Hidden Restaurants with Michel Roux Jr
Channel 4, 8pm
There is, according to Michel Roux Jr, a new wave of restaurants opening up in obscure and unlikely locations rather than on the high street. If you didn’t know that, it’s probably because they’re so hard to find. Inspired by this – and the dishes they create – the Michelin-starred chef has set up a simple restaurant tucked away in a Kentish oast house (just for last summer, so don’t try to book a table).
Before he devises his own menu, he visits several established hidden restaurants. There’s one built on flatbed barges floating in the middle of the River Exe, while the Radic Pavilion – serving fire-cooked feasts – looks like an alien spaceship has landed in Somerset. Several appear, shall we say, ramshackle: there’s a popular upmarket café housed in the old shower blocks of a north Wales caravan site, while two brothers are passionately promoting goat meat to the customers who eat at their rustic shed in the woods.
“If you build it, they will come,” the saying goes. But they’ll have to find it first.
The Man Who Shot Tutankhamun
Political instability means tourism in Egypt has taken quite a hit in recent years, but intrepid travellers who do make it to the Valley of the Kings are enjoying a chance to see it probably as Howard Carter did before the discovery that made his name in 1922.
There are few crowds blocking the way as Margaret Mountford and photographer Harry Cory Wright descend into dusty tombs on the trail of Harry Burton, who spent ten years meticulously photographing on unwieldy glass plates the “wonderful things” Carter and his colleagues were discovering in Tutankhamun’s tomb.
There’s rather a lot of “We’re standing exactly where Harry would have stood…”, but trying now to recapture the crystal-like clarity – and sheer beauty – of Burton’s images, which helped fuel “Tut-mania” nearly a century ago, just makes his achievement all the more impressive.
Who Do You Think You Are?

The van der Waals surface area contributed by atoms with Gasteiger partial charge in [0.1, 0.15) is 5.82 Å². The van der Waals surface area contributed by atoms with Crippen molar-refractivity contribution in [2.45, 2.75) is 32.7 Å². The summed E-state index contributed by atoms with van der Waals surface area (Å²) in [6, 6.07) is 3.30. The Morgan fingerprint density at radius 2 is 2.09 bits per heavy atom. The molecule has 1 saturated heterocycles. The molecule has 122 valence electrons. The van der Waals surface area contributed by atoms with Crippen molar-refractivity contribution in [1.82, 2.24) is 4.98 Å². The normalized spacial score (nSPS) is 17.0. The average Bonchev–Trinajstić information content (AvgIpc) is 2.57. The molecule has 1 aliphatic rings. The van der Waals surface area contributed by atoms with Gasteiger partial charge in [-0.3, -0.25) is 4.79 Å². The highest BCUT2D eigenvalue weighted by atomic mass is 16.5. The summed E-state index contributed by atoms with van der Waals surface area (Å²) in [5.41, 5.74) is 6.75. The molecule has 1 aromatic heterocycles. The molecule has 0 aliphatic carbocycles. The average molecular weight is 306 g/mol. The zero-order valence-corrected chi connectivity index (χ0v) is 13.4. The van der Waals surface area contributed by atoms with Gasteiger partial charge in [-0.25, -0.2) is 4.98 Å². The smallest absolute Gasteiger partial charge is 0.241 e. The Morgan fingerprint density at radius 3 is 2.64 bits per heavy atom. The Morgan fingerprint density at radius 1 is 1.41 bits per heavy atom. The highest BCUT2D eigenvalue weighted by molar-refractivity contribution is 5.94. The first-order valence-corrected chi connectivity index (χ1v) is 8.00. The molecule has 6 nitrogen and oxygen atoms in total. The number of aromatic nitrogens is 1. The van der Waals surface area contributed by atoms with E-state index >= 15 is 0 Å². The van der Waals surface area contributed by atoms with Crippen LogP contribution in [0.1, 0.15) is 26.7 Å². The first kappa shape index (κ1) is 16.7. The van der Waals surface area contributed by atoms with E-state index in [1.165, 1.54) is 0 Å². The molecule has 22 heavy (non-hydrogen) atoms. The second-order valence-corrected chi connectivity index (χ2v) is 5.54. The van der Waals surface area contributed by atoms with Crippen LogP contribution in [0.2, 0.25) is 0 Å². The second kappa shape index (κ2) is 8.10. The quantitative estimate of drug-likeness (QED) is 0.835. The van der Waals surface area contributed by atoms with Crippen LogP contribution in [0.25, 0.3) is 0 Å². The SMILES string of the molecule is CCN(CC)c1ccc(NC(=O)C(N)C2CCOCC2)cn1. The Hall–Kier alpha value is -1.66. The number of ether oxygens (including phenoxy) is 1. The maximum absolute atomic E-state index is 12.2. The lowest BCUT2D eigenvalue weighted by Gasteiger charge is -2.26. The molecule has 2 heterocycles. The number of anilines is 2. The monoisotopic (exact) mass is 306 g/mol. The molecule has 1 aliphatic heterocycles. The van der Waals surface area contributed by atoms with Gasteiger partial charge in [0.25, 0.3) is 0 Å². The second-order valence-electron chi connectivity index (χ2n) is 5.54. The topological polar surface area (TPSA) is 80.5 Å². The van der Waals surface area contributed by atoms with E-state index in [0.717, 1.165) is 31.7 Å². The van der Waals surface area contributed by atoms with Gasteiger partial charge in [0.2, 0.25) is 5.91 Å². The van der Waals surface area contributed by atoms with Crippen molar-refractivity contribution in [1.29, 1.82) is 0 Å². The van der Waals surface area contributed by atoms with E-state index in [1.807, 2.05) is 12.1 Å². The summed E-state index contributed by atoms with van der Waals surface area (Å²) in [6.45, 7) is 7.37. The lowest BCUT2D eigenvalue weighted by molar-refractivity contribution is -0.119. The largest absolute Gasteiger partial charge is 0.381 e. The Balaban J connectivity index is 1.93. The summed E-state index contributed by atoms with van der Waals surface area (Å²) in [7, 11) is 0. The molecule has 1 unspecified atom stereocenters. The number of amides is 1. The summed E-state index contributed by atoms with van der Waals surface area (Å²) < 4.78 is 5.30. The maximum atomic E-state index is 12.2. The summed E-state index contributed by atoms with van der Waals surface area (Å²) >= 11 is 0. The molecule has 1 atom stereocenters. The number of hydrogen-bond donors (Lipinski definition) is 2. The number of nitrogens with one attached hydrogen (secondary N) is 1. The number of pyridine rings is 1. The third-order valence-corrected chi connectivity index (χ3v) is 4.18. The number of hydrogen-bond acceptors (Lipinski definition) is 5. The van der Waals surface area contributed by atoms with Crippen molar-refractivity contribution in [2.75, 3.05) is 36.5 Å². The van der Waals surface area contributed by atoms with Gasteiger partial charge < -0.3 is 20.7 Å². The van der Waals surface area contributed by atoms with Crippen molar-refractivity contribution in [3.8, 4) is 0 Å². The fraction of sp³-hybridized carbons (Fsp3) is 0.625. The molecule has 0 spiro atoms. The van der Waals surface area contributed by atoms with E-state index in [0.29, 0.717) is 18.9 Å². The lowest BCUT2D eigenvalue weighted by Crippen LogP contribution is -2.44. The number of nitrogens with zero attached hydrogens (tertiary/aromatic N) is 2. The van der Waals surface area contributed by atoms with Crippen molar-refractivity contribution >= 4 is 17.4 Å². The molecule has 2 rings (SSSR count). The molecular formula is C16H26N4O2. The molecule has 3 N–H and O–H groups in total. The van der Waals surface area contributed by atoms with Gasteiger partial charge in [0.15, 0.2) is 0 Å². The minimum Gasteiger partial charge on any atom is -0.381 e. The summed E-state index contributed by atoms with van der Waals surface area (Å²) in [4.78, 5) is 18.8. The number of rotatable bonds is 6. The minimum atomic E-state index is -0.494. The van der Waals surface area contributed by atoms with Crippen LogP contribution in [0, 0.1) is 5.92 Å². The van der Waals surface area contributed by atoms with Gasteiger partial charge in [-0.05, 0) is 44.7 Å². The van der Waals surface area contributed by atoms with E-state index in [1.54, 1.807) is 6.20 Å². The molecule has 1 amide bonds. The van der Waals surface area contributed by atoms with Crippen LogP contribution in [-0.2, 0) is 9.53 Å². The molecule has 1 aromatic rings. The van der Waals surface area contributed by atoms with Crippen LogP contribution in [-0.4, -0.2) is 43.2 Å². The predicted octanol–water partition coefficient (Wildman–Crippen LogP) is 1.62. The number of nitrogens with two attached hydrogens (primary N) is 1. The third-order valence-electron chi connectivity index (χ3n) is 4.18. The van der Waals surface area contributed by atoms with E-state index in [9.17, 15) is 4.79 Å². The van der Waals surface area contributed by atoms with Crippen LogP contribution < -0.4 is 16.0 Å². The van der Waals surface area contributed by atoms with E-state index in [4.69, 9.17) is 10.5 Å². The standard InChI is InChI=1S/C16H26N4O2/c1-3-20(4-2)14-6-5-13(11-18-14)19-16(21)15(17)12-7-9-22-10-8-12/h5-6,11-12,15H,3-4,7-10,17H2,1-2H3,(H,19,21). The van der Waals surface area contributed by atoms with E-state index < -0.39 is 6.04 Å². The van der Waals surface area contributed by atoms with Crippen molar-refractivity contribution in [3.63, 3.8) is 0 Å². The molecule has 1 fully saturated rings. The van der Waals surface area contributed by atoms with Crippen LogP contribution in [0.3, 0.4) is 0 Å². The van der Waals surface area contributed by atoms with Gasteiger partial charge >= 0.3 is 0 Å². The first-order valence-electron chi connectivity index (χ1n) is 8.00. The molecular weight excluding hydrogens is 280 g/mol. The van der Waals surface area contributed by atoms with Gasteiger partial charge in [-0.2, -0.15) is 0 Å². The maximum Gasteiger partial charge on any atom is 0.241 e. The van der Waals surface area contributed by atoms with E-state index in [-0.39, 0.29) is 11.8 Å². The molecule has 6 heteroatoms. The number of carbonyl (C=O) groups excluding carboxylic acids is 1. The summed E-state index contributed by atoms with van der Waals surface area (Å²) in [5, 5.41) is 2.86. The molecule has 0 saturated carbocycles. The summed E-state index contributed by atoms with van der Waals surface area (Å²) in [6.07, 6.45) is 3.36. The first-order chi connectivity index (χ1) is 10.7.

BBC News journalist and Chelsea Flower Show presenter Sophie Raworth grew up in a house whose kitchen wall is covered in old photos of the family ancestors.
But neither she nor her parents has a clue who most of them are. So what better reason to fill in genealogical gaps on both sides of her family?
Raworth, who’s as jolly and interested in everything as you’d expect her to be, begins at the splendid Royal Pavilion in Brighton to learn more about the man she thinks is her three times great-grandfather, a piano maker to royalty.
But things veer off on a different path and Raworth follows a “great” who mysteriously appeared to fall on very hard times, quickly and unexpectedly. In a search that takes her to Birmingham and New York, a picture of religious intolerance and dreadful poverty emerges.
A Killing in My Family
Channel 4, 10pm
A kindly police officer takes questions from young children who’ve lost family members through murder and manslaughter and who are being helped by the bereavement charity Winston’s Wish. Six-year-old Lilly asks: “Why did my dad kill my mum?”
Her little sister Leah later draws a picture of her dad with a knife: “I need red for the blood,” she says to a volunteer. Chloe, Lottie and Chelsea were in bed when their father murdered their mother downstairs, then killed himself. At a group ritual with candles they cry together, for the first time.
Kirsty Cunningham’s tender film will make you heartsore for all of the children trying to make sense of their anxiety, anger and sadness.
Sky Box Sets
From the creator of The Thick Of It comes Veep. Emmy Award winner Julia Louis-Dreyfus stars as Selina Meyer, the put-upon Vice President of the United States.